Wisconsin Slenderman stabber, 12, not fit to stand trial

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Wisconsin Slenderman stabber, 12, not fit to stand trial
One of the two 12-year-old defendants is led into the courtroom in Waukesha, Wis. on Thursday, Dec. 18, 2014 during the trial for the stabbing of a third girl in May 2014. The two girls told detectives the attack was an attempt to please Slenderman, a fictional character they found on a horror website. (AP Photo/Milwaukee Journal-Sentinel, Michael Sears, Pool)
Judge Michael Bohren rules one of two 12-year-old defendants mentally competent after hearing the testimony from doctors in a courtroom in Waukesha, Wis. on Thursday, Dec. 18, 2014 during the trial for the stabbing of a third girl in May 2014. The two girls told detectives the attack was an attempt to please Slenderman, a fictional character they found on a horror website. (AP Photo/Milwaukee Journal-Sentinel, Michael Sears, Pool)
One of the two 12-year-old defendants is led into the courtroom in Waukesha, Wis. on Thursday, Dec. 18, 2014 during the trial for the stabbing of a third girl in May 2014. The two girls told detectives the attack was an attempt to please Slenderman, a fictional character they found on a horror website. (AP Photo/Milwaukee Journal-Sentinel, Michael Sears, Pool)
One of the two 12-year-old defendants' hands are unshackled to allow her to make notes in a courtroom in Waukesha, Wis. on Thursday, Dec. 18, 2014 during the trial for the stabbing of a third girl in May 2014. The two girls told detectives the attack was an attempt to please Slenderman, a fictional character they found on a horror website. (AP Photo/Milwaukee Journal-Sentinel, Michael Sears, Pool)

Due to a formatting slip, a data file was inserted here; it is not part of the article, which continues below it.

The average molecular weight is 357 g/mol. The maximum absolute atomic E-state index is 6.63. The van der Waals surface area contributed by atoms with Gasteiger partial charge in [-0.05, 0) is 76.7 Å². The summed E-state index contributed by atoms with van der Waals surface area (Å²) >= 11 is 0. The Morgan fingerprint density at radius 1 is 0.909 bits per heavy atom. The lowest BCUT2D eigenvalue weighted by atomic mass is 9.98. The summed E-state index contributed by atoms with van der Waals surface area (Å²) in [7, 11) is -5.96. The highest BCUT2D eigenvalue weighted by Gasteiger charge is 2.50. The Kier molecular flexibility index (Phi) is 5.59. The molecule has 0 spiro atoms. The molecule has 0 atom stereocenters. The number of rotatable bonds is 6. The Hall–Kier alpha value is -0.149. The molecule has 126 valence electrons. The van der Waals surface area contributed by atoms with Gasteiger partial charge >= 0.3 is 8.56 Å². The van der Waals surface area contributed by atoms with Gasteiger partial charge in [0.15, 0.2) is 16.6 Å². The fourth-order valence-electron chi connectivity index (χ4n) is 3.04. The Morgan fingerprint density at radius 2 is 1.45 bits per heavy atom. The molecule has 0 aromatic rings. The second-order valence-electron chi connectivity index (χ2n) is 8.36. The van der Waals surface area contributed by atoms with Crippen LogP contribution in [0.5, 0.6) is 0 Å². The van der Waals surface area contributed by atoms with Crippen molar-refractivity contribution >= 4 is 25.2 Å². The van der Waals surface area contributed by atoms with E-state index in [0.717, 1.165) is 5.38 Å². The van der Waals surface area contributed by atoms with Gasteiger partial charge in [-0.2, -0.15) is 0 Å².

Joseph Smith, attorney for one of two 12-year-old defendants, sits in a courtroom at the county court in Waukesha, Wis. on Thursday, Dec. 18, 2014 during the trial for two 12-year-old girls accused of stabbing another girl in May 2014. The two girls told detectives the attack was an attempt to please Slenderman, a fictional character they found on a horror website. (AP Photo/Milwaukee Journal-Sentinel, Michael Sears)
Dr. Robert Rawski testifies to the mental competency of one of two 12-year-old defendants in a courtroom in Waukesha, Wis. on Thursday, Dec. 18, 2014 during the trial for the stabbing of a third girl in May 2014. The two girls told detectives the attack was an attempt to please Slenderman, a fictional character they found on a horror website. (AP Photo/Milwaukee Journal-Sentinel, Michael Sears, Pool)